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August 1, 2011 4:24:35 PM

mgoon11 said:
I would say to try and upgrade to 8GB (2 x 4GB) memory if you can since its a lot cheaper nowadays and worth the little extra money.


mgoon is correct. 8GB gives you the best performance with a diminishing returns after that....
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August 1, 2011 4:44:52 PM

Nice, knocked it up to 8GB.

My price has gone up £100 more than I thought! I switched to a better PSU which also boosted the price. Not sure I care at the moment. Hopefully it'll all be worth it when it arrives. Also forgot to factor in the price of an OS, plus I did need a new case.

Thanks for all the help guys, it should all be coming tomorrow.

Now comes the joy of putting it all together and hopefully not breaking anything.
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Best solution

August 1, 2011 4:57:56 PM

I only see two things that seem important. Kingston list this memory with the part number you have one is 1.65v when it is HyperX 1600 mode and defaults to 1.5v 1333. Since running the memory at 1.65v can damage your processor's memory controller and void your warranty I would advise that you look at some other memory that is both 1600 and 1.5v. The second thing is that the Intel® Core™ i5-2500K does come with a HSF (heatsink/fan) that will works fine at stock temperatures. I would advise that before you start to overclock the processor that you pick up a good 3rd party HSF to deal with the increased temperatures.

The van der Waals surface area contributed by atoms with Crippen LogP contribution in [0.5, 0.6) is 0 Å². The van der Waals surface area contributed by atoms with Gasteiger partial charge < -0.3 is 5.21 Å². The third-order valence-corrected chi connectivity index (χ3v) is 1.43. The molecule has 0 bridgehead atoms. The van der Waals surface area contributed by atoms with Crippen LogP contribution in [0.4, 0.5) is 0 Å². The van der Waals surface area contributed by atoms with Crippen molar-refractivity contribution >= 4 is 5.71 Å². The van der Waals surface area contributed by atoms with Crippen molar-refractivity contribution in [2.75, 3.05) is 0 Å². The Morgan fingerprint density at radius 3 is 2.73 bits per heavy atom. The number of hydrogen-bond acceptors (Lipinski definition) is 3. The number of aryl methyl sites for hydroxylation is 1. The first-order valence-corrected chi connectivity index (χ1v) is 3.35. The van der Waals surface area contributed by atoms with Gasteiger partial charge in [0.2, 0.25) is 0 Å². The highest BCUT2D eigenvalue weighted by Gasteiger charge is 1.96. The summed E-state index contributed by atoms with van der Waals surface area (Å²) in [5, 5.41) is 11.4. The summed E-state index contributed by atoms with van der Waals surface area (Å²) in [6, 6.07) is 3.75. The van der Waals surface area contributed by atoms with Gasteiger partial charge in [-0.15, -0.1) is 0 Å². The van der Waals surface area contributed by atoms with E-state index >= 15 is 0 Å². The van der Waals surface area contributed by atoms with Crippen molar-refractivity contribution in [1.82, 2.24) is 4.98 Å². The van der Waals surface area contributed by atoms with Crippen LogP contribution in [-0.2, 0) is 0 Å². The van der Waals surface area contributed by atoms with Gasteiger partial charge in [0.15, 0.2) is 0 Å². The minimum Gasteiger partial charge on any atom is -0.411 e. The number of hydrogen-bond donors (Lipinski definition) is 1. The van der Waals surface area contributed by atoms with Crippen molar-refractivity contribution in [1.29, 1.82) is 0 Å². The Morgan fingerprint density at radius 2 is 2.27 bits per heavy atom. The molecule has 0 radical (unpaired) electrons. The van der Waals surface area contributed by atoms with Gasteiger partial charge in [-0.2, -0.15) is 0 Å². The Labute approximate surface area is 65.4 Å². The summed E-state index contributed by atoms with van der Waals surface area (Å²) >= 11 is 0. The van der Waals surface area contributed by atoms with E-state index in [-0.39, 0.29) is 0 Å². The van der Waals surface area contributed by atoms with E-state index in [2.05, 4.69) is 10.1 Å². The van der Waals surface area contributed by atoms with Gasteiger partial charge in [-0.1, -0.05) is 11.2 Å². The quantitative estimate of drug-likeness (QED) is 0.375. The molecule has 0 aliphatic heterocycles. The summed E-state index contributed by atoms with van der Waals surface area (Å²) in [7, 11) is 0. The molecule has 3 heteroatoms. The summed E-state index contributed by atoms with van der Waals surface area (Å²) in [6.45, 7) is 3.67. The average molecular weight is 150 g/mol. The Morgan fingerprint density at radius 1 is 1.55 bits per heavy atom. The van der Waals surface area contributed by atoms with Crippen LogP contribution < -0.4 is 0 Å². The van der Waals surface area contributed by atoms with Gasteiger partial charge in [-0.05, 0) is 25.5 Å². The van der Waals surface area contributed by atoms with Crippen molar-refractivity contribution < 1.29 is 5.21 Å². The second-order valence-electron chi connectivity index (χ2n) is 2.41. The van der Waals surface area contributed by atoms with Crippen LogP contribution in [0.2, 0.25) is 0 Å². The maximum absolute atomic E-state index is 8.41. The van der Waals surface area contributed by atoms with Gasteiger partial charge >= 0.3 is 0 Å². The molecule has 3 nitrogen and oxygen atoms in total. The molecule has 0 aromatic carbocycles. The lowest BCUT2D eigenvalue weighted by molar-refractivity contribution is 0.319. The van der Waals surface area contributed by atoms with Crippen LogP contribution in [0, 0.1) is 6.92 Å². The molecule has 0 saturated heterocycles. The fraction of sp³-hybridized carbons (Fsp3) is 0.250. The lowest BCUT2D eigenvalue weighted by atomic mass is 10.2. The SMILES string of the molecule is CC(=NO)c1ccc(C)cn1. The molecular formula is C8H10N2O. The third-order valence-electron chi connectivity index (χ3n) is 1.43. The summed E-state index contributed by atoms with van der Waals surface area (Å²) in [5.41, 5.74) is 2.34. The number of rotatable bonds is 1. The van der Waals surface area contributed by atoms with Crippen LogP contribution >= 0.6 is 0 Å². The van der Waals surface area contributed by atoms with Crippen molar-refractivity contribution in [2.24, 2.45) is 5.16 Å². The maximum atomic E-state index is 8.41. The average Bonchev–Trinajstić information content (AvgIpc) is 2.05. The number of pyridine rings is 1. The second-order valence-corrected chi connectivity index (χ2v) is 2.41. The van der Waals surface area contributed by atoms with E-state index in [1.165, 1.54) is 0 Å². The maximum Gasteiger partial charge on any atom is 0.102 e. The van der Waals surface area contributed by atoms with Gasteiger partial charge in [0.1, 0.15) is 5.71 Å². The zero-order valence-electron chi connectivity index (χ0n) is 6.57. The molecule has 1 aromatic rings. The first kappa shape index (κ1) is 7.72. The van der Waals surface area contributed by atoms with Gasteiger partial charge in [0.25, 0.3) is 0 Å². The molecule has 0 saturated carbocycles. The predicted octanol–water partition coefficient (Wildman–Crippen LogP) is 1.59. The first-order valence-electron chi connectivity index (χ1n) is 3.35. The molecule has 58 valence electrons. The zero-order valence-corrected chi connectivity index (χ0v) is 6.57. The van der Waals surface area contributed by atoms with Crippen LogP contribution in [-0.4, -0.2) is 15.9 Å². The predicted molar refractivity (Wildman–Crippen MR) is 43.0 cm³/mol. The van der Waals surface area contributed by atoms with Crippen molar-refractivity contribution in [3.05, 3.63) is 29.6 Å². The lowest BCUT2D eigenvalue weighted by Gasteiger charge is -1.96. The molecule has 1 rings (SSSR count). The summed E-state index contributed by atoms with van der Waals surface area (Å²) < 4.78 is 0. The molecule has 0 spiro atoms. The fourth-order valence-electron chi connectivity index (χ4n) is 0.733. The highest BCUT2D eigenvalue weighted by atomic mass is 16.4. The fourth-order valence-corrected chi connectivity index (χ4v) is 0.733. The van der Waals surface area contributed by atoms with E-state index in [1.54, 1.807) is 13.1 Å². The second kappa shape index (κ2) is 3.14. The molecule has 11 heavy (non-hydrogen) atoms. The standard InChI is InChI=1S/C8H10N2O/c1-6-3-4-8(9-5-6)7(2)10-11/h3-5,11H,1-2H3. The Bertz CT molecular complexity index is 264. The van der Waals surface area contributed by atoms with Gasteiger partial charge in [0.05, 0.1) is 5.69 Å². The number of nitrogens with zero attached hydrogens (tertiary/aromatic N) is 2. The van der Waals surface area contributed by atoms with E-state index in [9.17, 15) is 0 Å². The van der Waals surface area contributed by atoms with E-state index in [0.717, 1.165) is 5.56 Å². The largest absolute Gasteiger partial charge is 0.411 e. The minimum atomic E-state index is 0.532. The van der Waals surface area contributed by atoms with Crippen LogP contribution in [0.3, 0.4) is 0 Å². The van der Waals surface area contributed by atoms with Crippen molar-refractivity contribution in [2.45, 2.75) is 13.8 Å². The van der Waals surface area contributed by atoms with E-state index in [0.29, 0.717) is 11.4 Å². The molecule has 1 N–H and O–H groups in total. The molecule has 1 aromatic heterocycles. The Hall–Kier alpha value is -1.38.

Christian Wood
Intel Enthusiast Team
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August 1, 2011 5:03:47 PM

Right then, returning the RAM it seems. Thanks for the tip!

Also I was planning on getting a aftermarket cooler later on, should I choose to overclock it. Probably when I choose to upgrade. Thanks anyway though.
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August 2, 2011 7:23:51 AM

good luck, let us know how it goes
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August 6, 2011 12:31:37 PM

Just thought I'd check back in and tell you all it seems to be running good. Easier to put together than I actually thought!

Thanks for all the help guys, you undoubtedly saved me quite a few headaches with your advice. You're all brilliant poeple!!
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August 16, 2011 1:51:13 PM

Best answer selected by Chow_Mein.